Mulberries at my local farmer’s market recently reminded me of last summer’s compote, so I’ve mixed up another batch! This is the time of year when I just have berries on the brain — my undersized fridge was already full-to-bursting with strawberries, blueberries and raspberries when I picked up these mulberries, but I couldn’t resist. (I have plans for some kind of mixed berry soup featuring creamy Greek yogurt. More to come on that — possibly as soon as tomorrow!)
Last year’s mulberry purchase was my first. They look like elongated blackberries, with little stems sticking out of each one. After tasting a few — sweet, somewhat delicate, not much acidity — I decided to make this quick compote. I used limes to brighten things up, but you could easily use lemon or key limes or blood oranges, depending on the season and what you have on hand.
I’ll spend the rest of the week using it up, swirling some into yogurt, topping breakfast porridge, and making an upscale PB&J. And I can see it topping any kind of creamy dessert, from cheesecake to panna cotta. But this treatment was my favorite, and also the most wine-friendly. A slathering of fresh chevre on slices of dense, but mildly flavored rye toast.
Pairing: Citrusy Summer White Wine
Light, juicy, featuring pretty citrus and little-to-no pungency or oak is the ticket here. Albariño, Vinho Verde, no-oak Viognier, light and dry Riesling, easy Sauvignon Blancs — these are all good choices. Here are a few I’ve enjoyed lately:
McKinley Springs 2009 Viognier Horse Heaven Hills ($14). Crisp, tasty, white flowers, tangerine, lime, concentrated apricot, fresh finish. Find it!
McManis 2011 Viognier California ($11). Light and easy, a little neutral in flavor for a Viognier, but pleasant enough for the price; finishes crisp. Find it!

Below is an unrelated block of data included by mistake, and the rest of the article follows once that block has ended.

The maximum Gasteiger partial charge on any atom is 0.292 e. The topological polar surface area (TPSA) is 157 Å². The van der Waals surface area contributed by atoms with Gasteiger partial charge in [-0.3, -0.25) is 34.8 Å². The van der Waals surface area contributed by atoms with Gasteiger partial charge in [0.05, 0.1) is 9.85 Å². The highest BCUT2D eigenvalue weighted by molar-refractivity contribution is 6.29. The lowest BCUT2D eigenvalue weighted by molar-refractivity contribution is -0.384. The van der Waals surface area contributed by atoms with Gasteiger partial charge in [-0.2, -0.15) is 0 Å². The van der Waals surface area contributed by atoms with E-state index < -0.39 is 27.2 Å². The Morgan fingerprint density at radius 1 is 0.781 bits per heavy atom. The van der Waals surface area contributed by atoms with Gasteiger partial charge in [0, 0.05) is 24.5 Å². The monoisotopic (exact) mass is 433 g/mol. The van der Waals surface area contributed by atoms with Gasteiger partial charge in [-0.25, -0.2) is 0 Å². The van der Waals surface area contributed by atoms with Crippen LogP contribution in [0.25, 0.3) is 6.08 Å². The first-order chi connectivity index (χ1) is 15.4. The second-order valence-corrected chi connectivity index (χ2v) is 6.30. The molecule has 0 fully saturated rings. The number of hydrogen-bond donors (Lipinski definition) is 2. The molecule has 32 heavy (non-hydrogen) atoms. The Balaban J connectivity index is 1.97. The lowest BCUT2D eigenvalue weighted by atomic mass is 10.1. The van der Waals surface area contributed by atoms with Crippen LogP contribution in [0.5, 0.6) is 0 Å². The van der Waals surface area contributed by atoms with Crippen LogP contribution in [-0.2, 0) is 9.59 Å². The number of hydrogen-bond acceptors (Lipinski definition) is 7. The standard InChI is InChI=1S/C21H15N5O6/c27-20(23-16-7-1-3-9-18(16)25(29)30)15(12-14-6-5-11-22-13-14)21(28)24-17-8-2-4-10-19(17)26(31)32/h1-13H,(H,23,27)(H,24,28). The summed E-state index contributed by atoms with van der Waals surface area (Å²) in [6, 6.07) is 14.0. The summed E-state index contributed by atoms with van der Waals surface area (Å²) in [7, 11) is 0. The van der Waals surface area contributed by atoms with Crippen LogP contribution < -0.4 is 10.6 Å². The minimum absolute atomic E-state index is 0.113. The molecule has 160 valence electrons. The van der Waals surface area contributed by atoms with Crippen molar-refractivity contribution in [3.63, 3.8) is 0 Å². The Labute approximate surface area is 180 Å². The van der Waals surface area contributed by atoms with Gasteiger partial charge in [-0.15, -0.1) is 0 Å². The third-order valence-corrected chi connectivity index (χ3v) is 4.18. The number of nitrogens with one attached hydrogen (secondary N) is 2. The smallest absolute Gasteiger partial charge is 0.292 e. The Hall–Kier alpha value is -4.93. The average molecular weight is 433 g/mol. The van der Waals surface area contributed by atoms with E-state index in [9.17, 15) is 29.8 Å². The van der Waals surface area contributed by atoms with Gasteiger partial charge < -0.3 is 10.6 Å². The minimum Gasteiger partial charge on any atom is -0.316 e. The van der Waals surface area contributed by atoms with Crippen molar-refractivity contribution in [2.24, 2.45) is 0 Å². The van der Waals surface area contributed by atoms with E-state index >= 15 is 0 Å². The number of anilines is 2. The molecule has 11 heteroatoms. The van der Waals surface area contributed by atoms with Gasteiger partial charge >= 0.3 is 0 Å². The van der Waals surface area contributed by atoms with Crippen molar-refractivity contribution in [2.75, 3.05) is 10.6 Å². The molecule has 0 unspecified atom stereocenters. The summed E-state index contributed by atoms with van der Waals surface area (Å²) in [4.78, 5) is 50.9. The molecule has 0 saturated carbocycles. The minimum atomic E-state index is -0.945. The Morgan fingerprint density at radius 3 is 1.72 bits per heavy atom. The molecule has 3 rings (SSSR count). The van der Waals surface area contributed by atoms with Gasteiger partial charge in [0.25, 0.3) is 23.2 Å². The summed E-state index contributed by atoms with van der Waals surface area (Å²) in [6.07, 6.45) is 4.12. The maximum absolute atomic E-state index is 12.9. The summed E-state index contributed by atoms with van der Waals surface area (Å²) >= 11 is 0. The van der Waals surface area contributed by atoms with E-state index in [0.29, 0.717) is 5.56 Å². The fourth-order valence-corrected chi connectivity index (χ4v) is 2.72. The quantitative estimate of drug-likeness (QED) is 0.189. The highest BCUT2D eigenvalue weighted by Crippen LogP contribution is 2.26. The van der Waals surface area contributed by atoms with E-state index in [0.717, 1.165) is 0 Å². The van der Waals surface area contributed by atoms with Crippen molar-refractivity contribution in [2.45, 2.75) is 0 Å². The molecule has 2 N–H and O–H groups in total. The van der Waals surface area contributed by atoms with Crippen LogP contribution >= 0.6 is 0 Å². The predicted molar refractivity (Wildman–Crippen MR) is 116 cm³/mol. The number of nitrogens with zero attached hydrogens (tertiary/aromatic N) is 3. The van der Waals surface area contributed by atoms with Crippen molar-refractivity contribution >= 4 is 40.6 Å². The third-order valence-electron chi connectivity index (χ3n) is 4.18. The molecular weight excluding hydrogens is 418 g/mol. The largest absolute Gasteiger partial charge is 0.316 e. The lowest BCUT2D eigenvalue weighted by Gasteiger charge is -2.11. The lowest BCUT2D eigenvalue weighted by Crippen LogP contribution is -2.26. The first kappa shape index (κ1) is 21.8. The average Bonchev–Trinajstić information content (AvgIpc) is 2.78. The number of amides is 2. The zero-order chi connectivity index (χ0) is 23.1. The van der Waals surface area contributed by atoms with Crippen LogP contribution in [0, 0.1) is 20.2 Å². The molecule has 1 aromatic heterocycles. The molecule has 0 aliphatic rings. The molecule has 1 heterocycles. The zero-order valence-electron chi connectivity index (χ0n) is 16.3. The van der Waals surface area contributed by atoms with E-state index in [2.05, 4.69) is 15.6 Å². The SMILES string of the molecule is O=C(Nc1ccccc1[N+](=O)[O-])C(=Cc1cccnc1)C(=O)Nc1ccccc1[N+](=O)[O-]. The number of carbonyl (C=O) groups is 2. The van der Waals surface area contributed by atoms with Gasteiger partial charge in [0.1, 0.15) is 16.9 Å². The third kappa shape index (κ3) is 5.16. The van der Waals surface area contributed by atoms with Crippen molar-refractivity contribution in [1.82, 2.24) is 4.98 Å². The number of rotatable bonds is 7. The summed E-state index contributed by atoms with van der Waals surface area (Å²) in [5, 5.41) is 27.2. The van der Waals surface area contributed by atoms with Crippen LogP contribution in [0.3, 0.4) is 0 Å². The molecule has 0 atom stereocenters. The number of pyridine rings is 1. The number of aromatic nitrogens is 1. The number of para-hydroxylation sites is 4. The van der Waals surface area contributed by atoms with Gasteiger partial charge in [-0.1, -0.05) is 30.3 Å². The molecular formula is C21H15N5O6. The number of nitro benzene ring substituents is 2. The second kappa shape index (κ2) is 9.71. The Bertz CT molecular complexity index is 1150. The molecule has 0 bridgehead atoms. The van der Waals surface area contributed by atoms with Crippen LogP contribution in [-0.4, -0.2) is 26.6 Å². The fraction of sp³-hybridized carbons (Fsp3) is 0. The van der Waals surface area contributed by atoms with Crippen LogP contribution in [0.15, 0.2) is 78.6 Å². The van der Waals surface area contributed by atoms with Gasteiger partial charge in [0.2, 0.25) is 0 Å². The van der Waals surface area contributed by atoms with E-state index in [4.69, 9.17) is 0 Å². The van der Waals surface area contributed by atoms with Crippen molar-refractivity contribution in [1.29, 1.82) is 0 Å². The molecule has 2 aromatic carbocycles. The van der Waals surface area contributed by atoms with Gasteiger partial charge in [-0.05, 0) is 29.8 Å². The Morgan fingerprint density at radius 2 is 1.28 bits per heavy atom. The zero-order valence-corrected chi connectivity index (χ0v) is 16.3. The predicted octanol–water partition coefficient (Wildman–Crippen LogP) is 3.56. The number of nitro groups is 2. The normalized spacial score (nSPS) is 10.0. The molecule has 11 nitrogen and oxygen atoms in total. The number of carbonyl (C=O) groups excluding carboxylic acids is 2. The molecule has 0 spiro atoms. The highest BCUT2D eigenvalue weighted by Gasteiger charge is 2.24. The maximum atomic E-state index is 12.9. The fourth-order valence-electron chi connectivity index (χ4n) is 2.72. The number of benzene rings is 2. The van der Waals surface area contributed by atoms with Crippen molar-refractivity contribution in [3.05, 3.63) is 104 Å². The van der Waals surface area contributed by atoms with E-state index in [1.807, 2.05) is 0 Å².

Clayhouse 2011 Adobe White California ($14). Viognier-blend, aromatic peach, white floral, light citrus, savory herbs. Bright and easy. Find it!
Mayacamas 2010 Sauvignon Blanc Mt. Veeder ($25). Pretty, bright, crisp, lime, pink grapefruit, blood orange, mineral, grassy notes through the finish. Find it!
Raymond 2011 Sauvignon Blanc Napa Valley Reserve Selection ($18). Melon, lemongrass, citrus, mango, clean and pretty. Find it!
Matanzas Creek 2011 Sauvignon Blanc Sonoma County ($20). Loads of pretty citrus, ripe tropical notes, juicy, bright and concentrated. Find it!
Cadaretta 2011 Sauvignon Blanc/Semillon Columbia Valley ($23). Kinda loved this wine — it disappeared way too fast. Pure, intense, layered citrus, slate, nice complexity, brightness. Find it!
David Hill 2011 Pinot Gris Willamette Valley ($16). Delightful, juicy lime, melon, fresh herbs, and an apple peel note on the finish. Find it!
Recipe: Mulberry-Lime Compote
2 cups mulberries (de-stemmed, if you have more patience than I have)
a scant 1/4 cup cane sugar
2 large limes, juiced
1 teaspoon corn starch
2 tablespoons cold water
Put the mulberries, lime juice and sugar in to a small saucepan and bring to a simmer. Use a fork or potato masher to smash the mulberries, leaving a few nearly-whole berries in the mix. Simmer gently for 15 minutes.
In a small bowl, mix the corn starch with the water until completely dissolved. Add to the mulberries, stir to combine, and continue to cook — stirring frequently — for 5 minutes. Makes about 1 cup of compote.